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Keeping Medical Data Private

Algorithm protects patients’ personal information while preserving the data’s utility in large-scale medical studies.

Researchers at Vanderbilt University have created an algorithm designed to protect the privacy of patients while maintaining researchers’ ability to analyze vast amounts of genetic and clinical data to find links between diseases and specific genes or to understand why patients can respond so differently to treatments.

Medical records hold all kinds of information about patients, from age and gender to family medical history and current diagnoses. The increasing availability of electronic medical records makes it easier to group patient files into huge databases where they can be accessed by researchers trying to find associations between genes and medical conditions–an important step on the road to personalized medicine. While the patient records in these databases are “anonymized,” or stripped of identifiers such as name and address, they still contain the numerical codes, known as diagnosis codes or ICD codes, that represent every condition a doctor has detected.

The problem is, it’s not all that difficult to follow a specific set of codes backward and identify a person, says Bradley Malin, an assistant professor of biomedical informatics at Vanderbilt University and one of the algorithm’s coauthors. In a paper published online today in the Proceedings of the National Academy of Sciences, Malin and his colleagues found that they could identify more than 96 percent of a group of patients based solely on their particular sets of diagnosis codes. “When people are asked about privacy priorities, their health data is always right up there with information about their finances,” says Malin–and for good reason. In 2000, computer science researcher Latanya Sweeney cross-referenced voter-registration records with a limited amount of public record information from the Group Insurance Commission (birth date, gender, and zip code) to identify the full medical records of former Massachusetts governor William Weld and his family. In the wrong hands, medical information could lead to blackmail or employment discrimination, or, less critical but still immensely annoying, increases in medical spam. In addition, the hospitals where data were compromised could be liable for negligence, says Malin.

To solve this problem, the Vanderbilt team designed an algorithm that searches a database for combinations of diagnosis codes that distinguish a patient. It then substitutes a more general version of the codes–for instance, postmenopausal osteoporosis could become osteoporosis–to ensure each patient’s altered record is indistinguishable from a certain number of other patients. Researchers could then access this parallel, de-identified database for gene-association studies.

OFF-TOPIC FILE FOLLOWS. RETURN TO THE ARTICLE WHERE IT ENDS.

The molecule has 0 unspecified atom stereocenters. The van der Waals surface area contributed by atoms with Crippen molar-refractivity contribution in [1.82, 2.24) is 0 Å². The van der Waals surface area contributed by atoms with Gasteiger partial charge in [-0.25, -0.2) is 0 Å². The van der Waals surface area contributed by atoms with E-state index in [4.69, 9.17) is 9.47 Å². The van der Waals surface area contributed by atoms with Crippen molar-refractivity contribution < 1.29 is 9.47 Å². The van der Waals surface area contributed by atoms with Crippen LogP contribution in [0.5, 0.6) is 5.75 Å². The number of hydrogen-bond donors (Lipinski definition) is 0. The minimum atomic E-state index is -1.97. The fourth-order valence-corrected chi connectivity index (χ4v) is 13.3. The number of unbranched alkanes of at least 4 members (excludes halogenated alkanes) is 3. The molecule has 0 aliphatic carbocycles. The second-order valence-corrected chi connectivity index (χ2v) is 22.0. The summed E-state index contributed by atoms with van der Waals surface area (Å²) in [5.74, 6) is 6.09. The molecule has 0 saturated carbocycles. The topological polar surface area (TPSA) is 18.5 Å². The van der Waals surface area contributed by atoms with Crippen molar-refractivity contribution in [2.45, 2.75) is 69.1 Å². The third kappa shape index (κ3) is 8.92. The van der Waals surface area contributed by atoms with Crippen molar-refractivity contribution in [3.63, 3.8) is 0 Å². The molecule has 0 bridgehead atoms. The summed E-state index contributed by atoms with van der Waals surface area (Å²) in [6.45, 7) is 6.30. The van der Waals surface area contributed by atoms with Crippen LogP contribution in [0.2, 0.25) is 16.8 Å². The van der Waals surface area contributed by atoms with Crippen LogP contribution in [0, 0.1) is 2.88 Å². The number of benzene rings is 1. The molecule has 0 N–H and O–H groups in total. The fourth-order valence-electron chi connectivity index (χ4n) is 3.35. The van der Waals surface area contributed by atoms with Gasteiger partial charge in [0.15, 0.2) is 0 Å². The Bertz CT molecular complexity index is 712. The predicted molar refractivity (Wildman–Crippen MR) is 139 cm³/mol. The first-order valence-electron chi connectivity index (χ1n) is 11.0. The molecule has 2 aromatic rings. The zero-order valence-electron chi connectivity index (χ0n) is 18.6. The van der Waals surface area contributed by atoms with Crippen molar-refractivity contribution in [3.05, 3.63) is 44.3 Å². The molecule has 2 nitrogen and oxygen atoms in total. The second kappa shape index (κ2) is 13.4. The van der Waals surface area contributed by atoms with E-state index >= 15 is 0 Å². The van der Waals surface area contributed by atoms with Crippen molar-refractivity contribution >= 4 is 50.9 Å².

To test their algorithm, the researchers applied it to 2,762 patients, then went back and tried to reconnect the study participants to their diagnostic codes. They were unable to do so. The algorithm also allows researchers to explicitly balance the level of anonymization according to the needs of their research. Ben Reis, an assistant professor at Harvard Medical School who studies personalized, predictive medical systems, says this is an important benefit of the Vanderbilt system.

An inherent tension lies between using medical records for legitimate clinical research and concerns about patient privacy. “The problem is, stuff that’s considered anonymous really isn’t,” says Michael Swiernik, director of medical informatics at the University of California, Los Angeles. “It’s going to take a lot of different creative approaches to protect people, and this algorithm is one tool in that box.”

The new approach has its limitations. The studies work best, say the researchers, when they start out with a specific hypothesis or goal–say, to study the prevalence of asthma in teenagers with allergies. However, if they wanted to use the same data to examine associations between two random health issues in the future, it would be more difficult.

The researchers want to combine their clinical-code-protecting algorithm with other security mechanisms already in place, like protections for demographic information, to keep patient data as safe as possible. They also want to reach out to use more data outside of Vanderbilt, according to Grigorios Loukides, the study’s lead author.

The future of science relies on more subtle ways of extracting useful information from existing data. Methods that allow researchers to be more nuanced in how they anonymize data “enable us to maximize the scientific benefit we get from population data while controlling the risks to privacy,” according to Isaac Kohane, director of the Boston Children’s Hospital Informatics Program. It’s all about sharing, says study author Malin. “Generating data is expensive, and it’s both good science and good etiquette to reuse data. The challenge is to do it while protecting people.”

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